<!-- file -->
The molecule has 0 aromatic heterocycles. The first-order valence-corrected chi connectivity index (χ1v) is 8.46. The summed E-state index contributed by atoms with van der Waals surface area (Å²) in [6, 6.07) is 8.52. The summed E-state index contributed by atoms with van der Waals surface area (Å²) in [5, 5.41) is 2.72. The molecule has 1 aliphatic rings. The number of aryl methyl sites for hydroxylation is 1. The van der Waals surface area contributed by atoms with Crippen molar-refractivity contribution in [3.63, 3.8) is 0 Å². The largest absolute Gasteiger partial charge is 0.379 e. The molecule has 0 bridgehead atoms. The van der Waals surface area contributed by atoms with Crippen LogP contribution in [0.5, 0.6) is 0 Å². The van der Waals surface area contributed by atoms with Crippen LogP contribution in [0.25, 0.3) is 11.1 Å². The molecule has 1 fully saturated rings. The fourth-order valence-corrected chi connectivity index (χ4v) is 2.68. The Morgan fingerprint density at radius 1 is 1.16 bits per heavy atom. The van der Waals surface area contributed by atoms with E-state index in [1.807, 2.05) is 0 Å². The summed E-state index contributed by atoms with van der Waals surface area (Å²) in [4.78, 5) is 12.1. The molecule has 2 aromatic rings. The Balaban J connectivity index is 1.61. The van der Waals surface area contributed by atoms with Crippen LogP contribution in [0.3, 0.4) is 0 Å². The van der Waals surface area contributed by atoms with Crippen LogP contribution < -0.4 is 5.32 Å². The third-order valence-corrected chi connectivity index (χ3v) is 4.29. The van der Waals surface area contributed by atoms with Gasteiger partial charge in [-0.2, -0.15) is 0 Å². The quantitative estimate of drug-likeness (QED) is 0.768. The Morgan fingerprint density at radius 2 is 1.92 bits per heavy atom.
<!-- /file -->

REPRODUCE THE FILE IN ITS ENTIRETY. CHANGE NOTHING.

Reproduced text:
The molecule has 0 aromatic heterocycles. The first-order valence-corrected chi connectivity index (χ1v) is 8.46. The summed E-state index contributed by atoms with van der Waals surface area (Å²) in [6, 6.07) is 8.52. The summed E-state index contributed by atoms with van der Waals surface area (Å²) in [5, 5.41) is 2.72. The molecule has 1 aliphatic rings. The number of aryl methyl sites for hydroxylation is 1. The van der Waals surface area contributed by atoms with Crippen molar-refractivity contribution in [3.63, 3.8) is 0 Å². The largest absolute Gasteiger partial charge is 0.379 e. The molecule has 0 bridgehead atoms. The van der Waals surface area contributed by atoms with Crippen LogP contribution in [0.5, 0.6) is 0 Å². The van der Waals surface area contributed by atoms with Crippen LogP contribution in [0.25, 0.3) is 11.1 Å². The molecule has 1 fully saturated rings. The fourth-order valence-corrected chi connectivity index (χ4v) is 2.68. The Morgan fingerprint density at radius 1 is 1.16 bits per heavy atom. The van der Waals surface area contributed by atoms with E-state index in [1.807, 2.05) is 0 Å². The summed E-state index contributed by atoms with van der Waals surface area (Å²) in [4.78, 5) is 12.1. The molecule has 2 aromatic rings. The Balaban J connectivity index is 1.61. The van der Waals surface area contributed by atoms with Crippen LogP contribution in [0.3, 0.4) is 0 Å². The van der Waals surface area contributed by atoms with Crippen LogP contribution < -0.4 is 5.32 Å². The third-order valence-corrected chi connectivity index (χ3v) is 4.29. The van der Waals surface area contributed by atoms with Gasteiger partial charge in [-0.2, -0.15) is 0 Å². The quantitative estimate of drug-likeness (QED) is 0.768. The Morgan fingerprint density at radius 2 is 1.92 bits per heavy atom.